2012 AH Classic Wall CalendarShop the AH Store >>

Our 2015 calendars are now available!

Classic Wall Calendar

CL15 $10.99

Our classic 13-month spiral-bound calendar features 30 full-color photographs and a handy map of Arizona on the back.

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Arizona Highways
Camping Guide

AGCS3 $22.95

Our newest book, which includes Arizona Highways iconic photography and maps, is sorted by region and is written for car-campers and families. Detailed information about accessibilty, amenities and fees is included for each campground.

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2011 AH Wildlife CalendarSee Selection of Images >>

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Many of the extraordinary images found in our award-winning magazine, scenic coffee-table books and exquisite calendars can be purchased as fine posters and prints.

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Featured Gift Item

Centennial Issue Reprint

SPCENN2 $4.99

If you missed our February 100-page Centennial Issue on newsstands earlier this year, here's your second chance to get a copy of this special collector's edition of Arizona Highways magazine..

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BULLETnature archive
Nature Archive Photo
© Bruce D. Taubert

>> Click on image to view
it larger in a separate window.
Nosy by Nature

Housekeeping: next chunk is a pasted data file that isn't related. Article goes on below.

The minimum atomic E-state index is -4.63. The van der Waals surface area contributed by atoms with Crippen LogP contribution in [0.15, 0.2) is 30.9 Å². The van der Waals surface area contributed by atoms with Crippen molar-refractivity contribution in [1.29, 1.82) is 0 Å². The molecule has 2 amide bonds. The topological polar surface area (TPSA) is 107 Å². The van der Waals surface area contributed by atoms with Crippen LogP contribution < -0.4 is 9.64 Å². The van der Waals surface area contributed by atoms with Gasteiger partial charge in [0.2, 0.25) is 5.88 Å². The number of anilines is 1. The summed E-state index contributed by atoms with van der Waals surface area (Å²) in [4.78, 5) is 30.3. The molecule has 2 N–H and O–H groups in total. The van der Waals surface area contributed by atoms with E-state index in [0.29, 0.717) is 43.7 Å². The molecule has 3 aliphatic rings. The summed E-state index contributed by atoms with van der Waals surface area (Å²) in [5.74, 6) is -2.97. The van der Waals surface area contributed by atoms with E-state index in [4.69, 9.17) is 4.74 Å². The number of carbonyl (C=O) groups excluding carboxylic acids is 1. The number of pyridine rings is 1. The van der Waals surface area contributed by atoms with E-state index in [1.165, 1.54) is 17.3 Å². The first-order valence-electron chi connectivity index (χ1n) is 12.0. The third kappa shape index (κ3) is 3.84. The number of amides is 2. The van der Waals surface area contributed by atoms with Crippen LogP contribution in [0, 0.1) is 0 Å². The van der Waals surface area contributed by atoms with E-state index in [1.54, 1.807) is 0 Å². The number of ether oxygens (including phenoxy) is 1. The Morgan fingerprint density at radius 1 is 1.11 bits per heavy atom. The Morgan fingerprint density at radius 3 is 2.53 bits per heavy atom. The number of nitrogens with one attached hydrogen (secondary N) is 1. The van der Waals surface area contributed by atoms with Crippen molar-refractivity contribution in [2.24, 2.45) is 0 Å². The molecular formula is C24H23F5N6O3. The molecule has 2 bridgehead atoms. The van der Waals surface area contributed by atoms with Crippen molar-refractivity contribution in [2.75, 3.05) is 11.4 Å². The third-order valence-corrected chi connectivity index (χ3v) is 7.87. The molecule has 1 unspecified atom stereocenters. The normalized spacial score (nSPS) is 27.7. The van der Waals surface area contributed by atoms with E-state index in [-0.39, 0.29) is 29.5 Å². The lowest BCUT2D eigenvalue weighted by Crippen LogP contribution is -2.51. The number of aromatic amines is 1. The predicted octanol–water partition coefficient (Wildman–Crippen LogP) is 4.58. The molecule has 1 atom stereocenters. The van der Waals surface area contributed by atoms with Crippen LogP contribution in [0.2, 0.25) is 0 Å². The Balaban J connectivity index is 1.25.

By Leah Duran

Picture a raccoon with a slimmer body and a longer tail and a snout. Add white fur around the eyes and nose, and you have the white-nosed coatimundi, the only species of this raccoon relative found in the United States. Rare in the Southwest, coatimundis are more common in Central and South America.

In Arizona, coatimundis inhabit the Sonoran and Chihuahuan deserts, with ranges including the Superstition Mountains east of Phoenix and the Huachuca Mountains southeast of Tucson. Coatimundis sleep in trees and prefer elevations of 4,500 to 7,500 feet, but they occasionally travel to lower deserts in winter. Look for them while strolling pine-oak woodlands or sycamore-studded canyons.

Coatimundis, like humans, are social creatures. Females and young travel in groups of as many as 30 individuals for protection from mountain lions and male coatimundis, which can be twice the size of females. Females leave the group each spring to give birth before rejoining several weeks later with up to six offspring.

>> Back to Nature Archive


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